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Lesson Learned: My Dad and President Bill Clinton

Growing up my father led by example. He was a Colonel in the Air Force, a devout christian, and a registered Democrat. Although I didn’t even know he was a Democrat until my early 20s, as my dad never discussed which party he belonged to or which Presidential candidates he was voting for. My dad merely discussed the importance of character and social responsibility and then lived it.
 

 
This is one of my favorite pictures that hangs in my dad’s office. President Clinton had come to visit Patrick Air Force Base and my dad had the pleasure of meeting his Commander in Chief. President Clinton visited in June 1996 to attend the memorial service for the 19 Airman that were killed when a gasoline truck exploded outside the Khobar Towers housing area on King Abdul Aziz Air Base in Saudi Arabia. I remember my dad calling me in Tucson to tell me how the President was personable, compassionate, and very engaging, just as he came across on my 19″ color TV during his speeches.

What is interesting to me about this picture 16 years later is that my dad did not vote for President Clinton, yet he has an enormous amount of respect for him. This picture is treasured and hangs just above his desk. My father never said a foul word about him or any other elected official (or candidate) to my recollection.

I called my dad and asked him to send me this picture. I then asked him about the elections and if he had any wise words for me. He stated, “My advice has not changed. I still believe in respecting our President and Presidential candidates and their families. I genuinely desire our elected officials to succeed, even if I didn’t vote for them, because that is what is best for our family and country. I will also continue to encourage you and others to never miss an opportunity to vote.” Yes.

I have nothing to add. My dad said it all.

Today I will vote. And despite the outcome, President Obama or Governor Romney, you have my full support. Our country needs you to succeed.

So get out and vote and then have a terrific day!

Blessings sweet friends,
Jenny

Unsolicited marriage advice

Jeff and I often are asked about our marriage. We are great friends and partners in life despite enormous stresses in our 12 years of marriage. We don’t pretend to be experts but we have received several emails and facebook messages asking for advice so we are happy to give you some simple things that work for us.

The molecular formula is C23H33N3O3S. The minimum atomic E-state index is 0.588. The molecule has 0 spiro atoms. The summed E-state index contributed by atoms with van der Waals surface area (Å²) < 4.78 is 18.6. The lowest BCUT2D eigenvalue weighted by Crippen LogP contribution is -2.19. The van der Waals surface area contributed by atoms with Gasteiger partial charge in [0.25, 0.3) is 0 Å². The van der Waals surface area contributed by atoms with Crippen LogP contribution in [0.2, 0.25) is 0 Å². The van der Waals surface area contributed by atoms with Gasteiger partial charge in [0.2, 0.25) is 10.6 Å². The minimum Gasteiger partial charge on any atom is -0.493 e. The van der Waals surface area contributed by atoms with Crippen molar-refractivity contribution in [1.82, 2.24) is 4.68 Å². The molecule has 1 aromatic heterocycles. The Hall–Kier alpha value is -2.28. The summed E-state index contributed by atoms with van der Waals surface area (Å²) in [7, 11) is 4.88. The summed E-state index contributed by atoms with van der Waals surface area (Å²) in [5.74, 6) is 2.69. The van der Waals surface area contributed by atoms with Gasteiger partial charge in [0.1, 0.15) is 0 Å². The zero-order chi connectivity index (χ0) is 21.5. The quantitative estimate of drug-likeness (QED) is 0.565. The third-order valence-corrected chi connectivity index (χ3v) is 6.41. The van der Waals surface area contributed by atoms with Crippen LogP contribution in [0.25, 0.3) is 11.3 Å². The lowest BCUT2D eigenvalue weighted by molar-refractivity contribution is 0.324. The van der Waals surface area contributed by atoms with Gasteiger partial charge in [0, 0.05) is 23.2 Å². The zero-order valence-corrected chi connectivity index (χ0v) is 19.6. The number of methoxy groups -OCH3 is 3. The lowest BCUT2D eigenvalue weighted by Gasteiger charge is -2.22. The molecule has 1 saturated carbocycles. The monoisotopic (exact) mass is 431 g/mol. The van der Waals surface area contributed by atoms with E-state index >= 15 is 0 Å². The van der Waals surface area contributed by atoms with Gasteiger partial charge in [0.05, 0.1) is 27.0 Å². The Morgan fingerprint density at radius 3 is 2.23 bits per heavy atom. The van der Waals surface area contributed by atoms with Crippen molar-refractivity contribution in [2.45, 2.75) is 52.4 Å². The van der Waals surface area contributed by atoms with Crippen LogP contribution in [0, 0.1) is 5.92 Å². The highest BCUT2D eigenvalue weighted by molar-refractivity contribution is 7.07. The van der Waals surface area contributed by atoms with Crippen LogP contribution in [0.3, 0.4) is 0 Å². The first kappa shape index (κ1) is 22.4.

1. Public praise, private criticism. This is the best advice my dad ever gave me. I do not speak unkindly about Jeff. Period. I’m not going to belittle him even if it makes me fit in on the topic of the day at work or when dining with my girlfriends. Jeff always says that my friends think he’s perfect because I only tell everyone the good stuff. Great! That means I’m doing my job as his wife, friend, and his greatest fan.
My guess is you can name more people who criticize their spouse versus build them up. I think we have the power to change that fact.

2. 3rd time is not a charm, it’s nagging. Ask your spouse to put the Christmas lights up once. Then possibly repeat a second request, assuming he/she didn’t hear you. But the third time is merely nagging. So get out the ladder and start putting the lights up, even if you are 8 months pregnant. Chances are when he drives up and sees you on the ladder, he will take over. I will not admit if this is a true story. See tip #1.
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Lesson Learned Parenting Edition: Encourage your child’s unique design

Jeff and I are blessed to have 4 healthy, energetic children. We realize more than ever though how different and unique our children are from one another.

We are imperfect parents but we have been complimented for having fun, well adjusted kids. We are more than willing to offer some tips of things that we have learned along the way. I hope you can take something productive from this lesson.

Encourage your child’s unique design.

Rebecca (13) is a loyal, strong leader. And she is hilarious.
 

 
Rebecca consistently bugs us at 9:30 at night when the other kids are asleep. She tries to get us to laugh. At first, Jeff and I would dismiss her and tell her to go to bed. We were exhausted at that time. Later we were convicted that this was her really reaching out to us when she didn’t have anyone else to compete with.

Jeff and I have made a concerted effort to laugh and joke with her and now often we find her climbing in our bed, laughing, and then telling us what is going on in her 13 year old life. What a blessing this time is now for us as parents. We realize how much we would be missing out if we had stuck to our original plan to ensure all the kids were in bed at the same time.

Sometimes parenting books are merely guidelines, and you need to do what fits your family and child best.
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Midweek Reboot

I discovered the term to describe the last 2 weeks of my life. Midlife malaise. I’m not in a crisis, but I’ve have found myself evaluating and questioning everything. In this past week, a young child in our community has died from cancer, 2 teenagers/young adults have died in horrific car accidents less than a mile from my home, and I don’t have enough fingers to count how many of our friends are going through a divorce.

At the end of the day, instead of just going to bed, I asked Jeff, “Is this really it? Am I just naively optimistic to think there is more to this life than divorce, cancer, and losing a house?” Jeff is not used to this type of thinking with me, and opened up a needed can of optimistic whoop ass on me. “Jenny, you know better. You are alive and we have 4 healthy children.” “I know, I’m just tired. And I’m tired of seeing so many people hurt,” I responded. Before I went to bed I spent sometime looking through my pictures and it was hard not to see the blessings.